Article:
I love that it will save on energy bills as well as provide backup power during blackouts.
- Single-Family Residence
- , CO 80602
- Solar PV
- December 2022
- Size of System:
- 12 kW
- To generate electricity
- Gross Cost of System:
- Value of Tax Credits:
- Net Cost of System:
- Annual Savings:
- Own or Lease:
- Cash Purchase
What You Need to Know
Sol-Ark 12k EMP rated, with 60kWh EG4 LiFePower battery bank attached (48V). Uses 12kW of Q.Cell 400W panels with TIGO TS4-A-O module level optimizers and CCA. Critical loads panel, with TIGO CCA attached. External rapid shutdown (simultaneous) of TIGO CCA and Sol-Ark.
Rate shifting from more expensive On-Peak and Mid-Peak Time Of Use rates to less expensive Off-Peak times. Discharge from batteries and augment power during the expensive 3pm-7pm On-Peak time, and recharge from batteries in the evening or solar the next day.
No major maintenance. Enjoy monitoring to identify any issues or change parameters to better optimize for changing situation.
Primary motivator was to have "endless" backup power in event of extended grid-down outage, to keep food in freezers from spoiling and to be able to cook in the home. Backup generator could work for a few days, but requires fuel and is very noisy/smelly (zombie attractant). Secondary motivator was long-term energy costs (they keep increasing) and being less dependent on utility company.
Make sure you fully understand all the specifics of your particular installation, including from inverter manufacturer if you are doing any kind of customization for your system. Don't be quick to accept day-of-install changes without checking those with manufacturer - it could void warranty if outside their installation specs.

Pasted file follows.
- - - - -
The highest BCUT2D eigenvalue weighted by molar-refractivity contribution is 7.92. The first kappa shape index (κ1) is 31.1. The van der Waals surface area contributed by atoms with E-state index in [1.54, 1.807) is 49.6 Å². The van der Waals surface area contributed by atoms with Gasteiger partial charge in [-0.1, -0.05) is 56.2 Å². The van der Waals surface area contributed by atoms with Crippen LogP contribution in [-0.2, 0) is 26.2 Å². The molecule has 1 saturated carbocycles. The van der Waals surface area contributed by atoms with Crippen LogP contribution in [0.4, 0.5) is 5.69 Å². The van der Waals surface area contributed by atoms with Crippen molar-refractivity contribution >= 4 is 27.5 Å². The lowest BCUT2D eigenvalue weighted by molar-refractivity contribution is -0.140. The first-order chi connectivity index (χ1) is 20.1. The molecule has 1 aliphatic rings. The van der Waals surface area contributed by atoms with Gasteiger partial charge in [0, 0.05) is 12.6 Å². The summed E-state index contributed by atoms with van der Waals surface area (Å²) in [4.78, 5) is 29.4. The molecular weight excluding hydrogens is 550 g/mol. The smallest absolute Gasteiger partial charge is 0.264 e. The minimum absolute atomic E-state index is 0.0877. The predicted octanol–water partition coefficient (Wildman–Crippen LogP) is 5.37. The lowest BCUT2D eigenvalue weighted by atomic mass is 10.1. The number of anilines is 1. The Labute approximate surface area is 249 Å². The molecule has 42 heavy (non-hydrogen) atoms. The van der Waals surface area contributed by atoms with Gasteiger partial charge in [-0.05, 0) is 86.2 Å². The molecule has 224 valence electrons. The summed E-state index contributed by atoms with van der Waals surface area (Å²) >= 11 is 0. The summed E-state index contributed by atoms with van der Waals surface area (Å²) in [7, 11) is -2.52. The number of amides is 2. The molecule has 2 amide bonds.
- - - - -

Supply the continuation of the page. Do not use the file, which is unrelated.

Experience with Installer:
Difficult to find an installer who would work with our "custom" batteries and inverter (i.e. not SolarEdge or major manufacturer). Needed to know more about my own setup than installer, to keep the installation from voiding warranty. But they worked with me and did a great job in the end.
Original plan was to have panels on East, West, and South faces. However, due to DC string designs, inverter max string wattage and VoC limitations, plan was changed to be just East/West arrays. This turned out to be a better plan, and more optimal than having some South-facing, due to the max output limitations (9kW max) of the inverter. Evens out the power curve throughout the day because the peak is shaved due to the limitations. So we have higher power in the morning on the East array, and in the evening on the West array, with less of a peak being shaved mid-day, which creates more power overall. This East/West configuration without South facing panels would NOT likely be optimal with micro-inverters. The Sol-Ark system's built-in rapid shutdown does not directly support the TIGO TS4-A-O optimizer system because that system requires the TIGO CCA module, which runs on 24VDC power (their kit comes with a converter from 120VAC to 24VDC). However, there are options for how to wire the external rapid shutdown to meet fire and electrical code updated requirements. You can wire an external rapid shutdown switch to the CCA module itself to initiate module-level shutdown, and/or you can power the CCA from the critical loads panel (a good idea in the event of utility blackout, so your modules are still producing) and rely on the inverter's shutdown to cut off power to the CCA on the critical loads panel, which will in turn shutdown the CCA and Optimizers at the PV module level. You can even get a double-pole shutdown switch and do both simultaneously (as our system is configured).
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